More faith to be an atheist than a Christian
BY Matthew Warner
| Posted 6/8/12 at 11:58 AM
A lot of atheists belittle beliefs that are based on faith. Yet when I look around the world, I find atheism requires much more of a leap of faith than my Christianity.
When I come across a finely prepared meal on a table, it would be quite a leap of faith to believe that nothing put it there. And it would be far more reasonable to believe that something must have put it there. So it is with all of creation.
Yet, somehow these days believing (the obvious) that somebody put it there is seen as just a bunch of hocus pocus mumbo jumbo unscientific nonsense. After all, when we arrived, the meal had already been prepared. Did you see somebody prepare it? Do you have any scientific evidence to support your claim? No. Therefore, (so goes the popular illogic) it is much more reasonable to conclude that nobody prepared the meal until such proof presents itself.
Let me tell ya. That's faith alright. It's also irrational faith.
Christianity involves reason and faith, too. Yet Christian faith is not irrational. In Christianity, reason takes us far and then faith takes it from there. But they never contradict. Faith is a vehicle that takes us beyond the grotesquley small limits of our own prison of reason - but is never a substitute for it. Which is an amazing and beautiful thing, because relying only on the reasoning capacity of a small, limited brain makes for a small, limited world. Faith (based upon sound reason, of course) is your ticket to a much more meaningful meal - and all of the things that come with it.
Good faith - a Christian faith - takes you truthfully beyond your reason. Bad faith is simply un-reasonable. Big difference.
Anyway, this is one of the many poetic points Fr. Pontifex makes in his latest spoken word piece produced by Spirit Juice Studios. Check it out:
UPDATE: Thanks for the discussion! Just to clarify - as it appears some people missed this - this was quite obviously not a complete refutation of atheism, nor was it a proof of God and/or Christianity. Sorry for any confusion there.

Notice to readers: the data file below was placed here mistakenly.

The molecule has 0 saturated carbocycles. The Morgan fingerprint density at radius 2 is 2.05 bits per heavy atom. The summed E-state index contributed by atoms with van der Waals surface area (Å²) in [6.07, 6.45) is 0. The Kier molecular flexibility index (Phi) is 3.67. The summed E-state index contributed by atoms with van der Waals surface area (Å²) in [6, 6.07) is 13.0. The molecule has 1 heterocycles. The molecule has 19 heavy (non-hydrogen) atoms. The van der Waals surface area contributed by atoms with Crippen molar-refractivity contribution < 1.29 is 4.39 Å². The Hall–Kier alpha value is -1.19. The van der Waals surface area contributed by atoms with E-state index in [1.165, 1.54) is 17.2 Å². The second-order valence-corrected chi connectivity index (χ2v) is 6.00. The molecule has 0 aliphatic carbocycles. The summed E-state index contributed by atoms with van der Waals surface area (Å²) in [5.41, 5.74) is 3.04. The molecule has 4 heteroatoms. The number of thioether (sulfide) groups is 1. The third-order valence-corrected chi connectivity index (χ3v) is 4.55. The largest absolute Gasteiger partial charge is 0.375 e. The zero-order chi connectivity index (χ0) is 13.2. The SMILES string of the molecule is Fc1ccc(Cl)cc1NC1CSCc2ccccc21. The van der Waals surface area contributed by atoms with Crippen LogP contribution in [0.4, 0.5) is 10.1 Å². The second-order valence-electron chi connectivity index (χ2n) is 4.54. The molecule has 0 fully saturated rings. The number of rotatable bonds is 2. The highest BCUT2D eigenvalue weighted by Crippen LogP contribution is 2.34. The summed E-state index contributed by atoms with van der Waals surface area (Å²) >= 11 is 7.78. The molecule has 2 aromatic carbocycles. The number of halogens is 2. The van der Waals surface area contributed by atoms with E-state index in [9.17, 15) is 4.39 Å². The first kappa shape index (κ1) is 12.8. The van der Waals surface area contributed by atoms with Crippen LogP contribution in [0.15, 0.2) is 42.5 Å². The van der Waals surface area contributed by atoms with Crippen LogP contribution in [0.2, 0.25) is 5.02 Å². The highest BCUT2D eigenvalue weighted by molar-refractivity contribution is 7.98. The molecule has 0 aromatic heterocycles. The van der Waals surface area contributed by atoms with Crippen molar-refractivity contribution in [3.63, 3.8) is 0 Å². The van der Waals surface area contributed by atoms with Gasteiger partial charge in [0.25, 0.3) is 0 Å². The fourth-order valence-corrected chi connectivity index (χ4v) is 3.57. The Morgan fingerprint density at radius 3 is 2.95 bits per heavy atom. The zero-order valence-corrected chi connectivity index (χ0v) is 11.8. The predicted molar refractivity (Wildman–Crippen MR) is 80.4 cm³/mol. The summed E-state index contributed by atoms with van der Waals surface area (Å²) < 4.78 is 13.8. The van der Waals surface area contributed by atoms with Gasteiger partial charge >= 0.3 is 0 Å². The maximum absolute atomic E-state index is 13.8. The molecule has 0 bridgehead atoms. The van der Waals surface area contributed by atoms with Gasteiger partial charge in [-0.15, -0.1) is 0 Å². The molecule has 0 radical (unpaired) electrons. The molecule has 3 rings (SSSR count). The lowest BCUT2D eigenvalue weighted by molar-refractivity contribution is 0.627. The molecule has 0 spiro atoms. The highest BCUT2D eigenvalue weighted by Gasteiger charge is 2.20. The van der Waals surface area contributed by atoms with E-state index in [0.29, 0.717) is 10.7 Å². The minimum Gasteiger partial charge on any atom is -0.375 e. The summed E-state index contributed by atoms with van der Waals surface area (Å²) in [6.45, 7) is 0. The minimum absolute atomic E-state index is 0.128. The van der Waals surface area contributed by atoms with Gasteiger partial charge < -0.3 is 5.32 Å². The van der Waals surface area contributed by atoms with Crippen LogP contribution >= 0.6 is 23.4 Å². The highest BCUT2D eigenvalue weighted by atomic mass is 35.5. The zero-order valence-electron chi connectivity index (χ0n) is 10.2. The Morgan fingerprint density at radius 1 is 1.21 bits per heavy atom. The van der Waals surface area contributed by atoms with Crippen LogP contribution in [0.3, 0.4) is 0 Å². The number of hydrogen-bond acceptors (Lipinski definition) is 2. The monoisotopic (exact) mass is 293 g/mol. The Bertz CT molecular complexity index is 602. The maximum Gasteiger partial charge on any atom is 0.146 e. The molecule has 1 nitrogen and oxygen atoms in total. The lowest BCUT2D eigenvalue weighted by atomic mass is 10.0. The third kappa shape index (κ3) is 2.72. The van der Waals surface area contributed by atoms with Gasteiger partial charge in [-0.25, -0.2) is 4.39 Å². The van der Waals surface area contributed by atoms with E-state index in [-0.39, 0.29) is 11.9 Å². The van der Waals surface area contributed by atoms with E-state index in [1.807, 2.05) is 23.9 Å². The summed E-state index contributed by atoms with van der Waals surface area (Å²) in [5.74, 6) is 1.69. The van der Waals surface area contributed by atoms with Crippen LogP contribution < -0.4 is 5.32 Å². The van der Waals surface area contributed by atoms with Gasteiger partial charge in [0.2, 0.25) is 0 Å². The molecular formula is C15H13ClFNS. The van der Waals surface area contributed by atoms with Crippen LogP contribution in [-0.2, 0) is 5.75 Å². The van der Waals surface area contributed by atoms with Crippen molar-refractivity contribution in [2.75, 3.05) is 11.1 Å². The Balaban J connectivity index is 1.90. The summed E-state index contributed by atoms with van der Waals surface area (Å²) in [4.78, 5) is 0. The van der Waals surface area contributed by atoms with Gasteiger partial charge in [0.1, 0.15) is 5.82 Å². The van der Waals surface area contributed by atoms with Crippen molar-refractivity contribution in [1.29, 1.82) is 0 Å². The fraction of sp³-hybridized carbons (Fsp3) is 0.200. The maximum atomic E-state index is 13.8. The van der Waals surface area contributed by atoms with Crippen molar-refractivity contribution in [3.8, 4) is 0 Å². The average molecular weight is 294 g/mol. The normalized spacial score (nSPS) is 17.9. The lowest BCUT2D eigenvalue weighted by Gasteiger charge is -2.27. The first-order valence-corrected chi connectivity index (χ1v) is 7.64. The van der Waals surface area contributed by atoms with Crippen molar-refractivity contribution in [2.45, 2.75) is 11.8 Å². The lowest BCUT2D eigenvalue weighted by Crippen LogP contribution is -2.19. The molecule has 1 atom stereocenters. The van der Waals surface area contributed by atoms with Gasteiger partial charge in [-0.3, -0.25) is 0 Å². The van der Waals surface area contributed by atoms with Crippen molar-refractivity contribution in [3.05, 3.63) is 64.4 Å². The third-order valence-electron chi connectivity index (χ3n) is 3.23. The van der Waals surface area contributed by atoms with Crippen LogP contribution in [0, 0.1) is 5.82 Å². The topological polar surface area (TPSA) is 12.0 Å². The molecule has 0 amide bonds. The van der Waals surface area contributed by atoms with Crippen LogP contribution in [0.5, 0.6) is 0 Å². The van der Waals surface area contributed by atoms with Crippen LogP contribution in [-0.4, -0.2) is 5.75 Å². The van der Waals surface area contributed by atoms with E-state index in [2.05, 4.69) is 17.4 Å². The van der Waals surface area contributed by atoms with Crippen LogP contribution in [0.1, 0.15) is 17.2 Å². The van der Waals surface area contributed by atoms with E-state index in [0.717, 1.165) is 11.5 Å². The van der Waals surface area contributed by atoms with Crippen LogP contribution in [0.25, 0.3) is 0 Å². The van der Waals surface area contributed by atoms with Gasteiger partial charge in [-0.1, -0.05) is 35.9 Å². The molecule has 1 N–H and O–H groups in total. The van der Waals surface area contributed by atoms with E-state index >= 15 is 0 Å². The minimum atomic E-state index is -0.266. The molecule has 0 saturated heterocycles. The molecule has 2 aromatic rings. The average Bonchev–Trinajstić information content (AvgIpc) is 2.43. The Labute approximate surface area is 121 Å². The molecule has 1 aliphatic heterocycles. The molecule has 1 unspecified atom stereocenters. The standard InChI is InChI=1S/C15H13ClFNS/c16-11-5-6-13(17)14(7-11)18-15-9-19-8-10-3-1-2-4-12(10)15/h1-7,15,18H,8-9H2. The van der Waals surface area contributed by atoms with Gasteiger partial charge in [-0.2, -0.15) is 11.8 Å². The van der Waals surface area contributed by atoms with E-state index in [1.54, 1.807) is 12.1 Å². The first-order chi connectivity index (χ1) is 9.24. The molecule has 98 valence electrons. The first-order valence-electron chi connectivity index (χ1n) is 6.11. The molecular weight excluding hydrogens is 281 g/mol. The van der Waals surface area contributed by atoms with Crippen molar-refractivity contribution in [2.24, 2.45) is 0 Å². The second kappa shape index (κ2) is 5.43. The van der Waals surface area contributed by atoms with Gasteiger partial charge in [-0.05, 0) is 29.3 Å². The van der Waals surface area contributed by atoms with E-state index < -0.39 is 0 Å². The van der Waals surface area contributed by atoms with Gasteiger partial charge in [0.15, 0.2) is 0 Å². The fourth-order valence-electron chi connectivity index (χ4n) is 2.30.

It was to make one simple point. Atheism is defined as:
1. the doctrine or belief that there is no God.
2. disbelief in the existence of a supreme being or beings.
And, I, based on reason, believe it takes a lot more faith [i.e. belief that is not based on proof] to believe atheism than to believe there is a God. For lots and lots of reasons too numerous to post here and which have been documented in many, many books throughout history.
You may disagree with that. I respect that and I respect you.
The “meal” illustration is not a proof of God either. Never claimed it was. Never pretended it was. It’s to make the simple point that it is not unreasonable to believe that this fine meal we experience everyday (the substance of existence in all of its forms and throughout all of its history) is the result of an intelligent being that transcends all of its laws and dimensions. Which is not anything like a "God of the gaps."
Additionally, believing in nothing is still believing something. Whatever we believe, we base it upon whatever evidence is available. Some atheists seem to have a different standard for believing something vs believing nothing. In the end, we may have reasons and questions or even doubts for either. But ultimately, we choose to believe something based upon what we know about it. Even if that something is that we’re still not sure and trying to understand (which would be more akin to agnosticism than atheism - though I know some atheists think of themselves that way).
Maybe you call theism a theory, since you see no scientific, repeatable evidence of God’s existence. But maybe you are also willing to admit that it’s a viable theory. Well then you’ve reached a really great place. The next step is faith. A faith that lets you test this theory in a way that yields mind-blowing results IF you’re willing to jump in. It’s not something you can test well from the outside. But if you fully try it, by truly believing and living according to it, then the experiential evidence begins to dwarf the philosophy and reason that got you there - not that those weren’t and aren’t still important. They were pivotal. But the rest is more of a love affair than a theory.
That’s why Aquinas says, in speaking on Christian faith: “To one who has faith, no explanation is necessary. To one without faith, no explanation is possible.”
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